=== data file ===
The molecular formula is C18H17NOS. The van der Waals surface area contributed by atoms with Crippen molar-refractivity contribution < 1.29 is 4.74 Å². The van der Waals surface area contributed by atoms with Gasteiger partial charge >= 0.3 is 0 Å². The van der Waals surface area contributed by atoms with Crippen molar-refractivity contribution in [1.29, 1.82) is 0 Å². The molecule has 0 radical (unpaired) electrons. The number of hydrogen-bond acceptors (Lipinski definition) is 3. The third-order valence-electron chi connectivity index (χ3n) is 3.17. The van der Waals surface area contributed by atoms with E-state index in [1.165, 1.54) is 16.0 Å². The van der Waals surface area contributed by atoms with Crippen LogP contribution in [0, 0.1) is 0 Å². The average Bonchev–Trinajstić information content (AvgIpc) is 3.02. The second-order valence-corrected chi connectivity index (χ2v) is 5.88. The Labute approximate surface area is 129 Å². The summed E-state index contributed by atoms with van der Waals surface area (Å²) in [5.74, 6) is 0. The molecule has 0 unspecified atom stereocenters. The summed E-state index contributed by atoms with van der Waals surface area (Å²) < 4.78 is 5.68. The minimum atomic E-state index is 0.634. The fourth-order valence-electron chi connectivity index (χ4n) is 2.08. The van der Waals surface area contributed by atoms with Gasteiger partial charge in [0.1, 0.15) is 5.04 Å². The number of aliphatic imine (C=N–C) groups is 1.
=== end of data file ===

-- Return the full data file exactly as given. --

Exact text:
The molecular formula is C18H17NOS. The van der Waals surface area contributed by atoms with Crippen molar-refractivity contribution < 1.29 is 4.74 Å². The van der Waals surface area contributed by atoms with Gasteiger partial charge >= 0.3 is 0 Å². The van der Waals surface area contributed by atoms with Crippen molar-refractivity contribution in [1.29, 1.82) is 0 Å². The molecule has 0 radical (unpaired) electrons. The number of hydrogen-bond acceptors (Lipinski definition) is 3. The third-order valence-electron chi connectivity index (χ3n) is 3.17. The van der Waals surface area contributed by atoms with E-state index in [1.165, 1.54) is 16.0 Å². The van der Waals surface area contributed by atoms with Crippen LogP contribution in [0, 0.1) is 0 Å². The average Bonchev–Trinajstić information content (AvgIpc) is 3.02. The second-order valence-corrected chi connectivity index (χ2v) is 5.88. The Labute approximate surface area is 129 Å². The summed E-state index contributed by atoms with van der Waals surface area (Å²) in [5.74, 6) is 0. The molecule has 0 unspecified atom stereocenters. The summed E-state index contributed by atoms with van der Waals surface area (Å²) < 4.78 is 5.68. The minimum atomic E-state index is 0.634. The fourth-order valence-electron chi connectivity index (χ4n) is 2.08. The van der Waals surface area contributed by atoms with Gasteiger partial charge in [0.1, 0.15) is 5.04 Å². The number of aliphatic imine (C=N–C) groups is 1.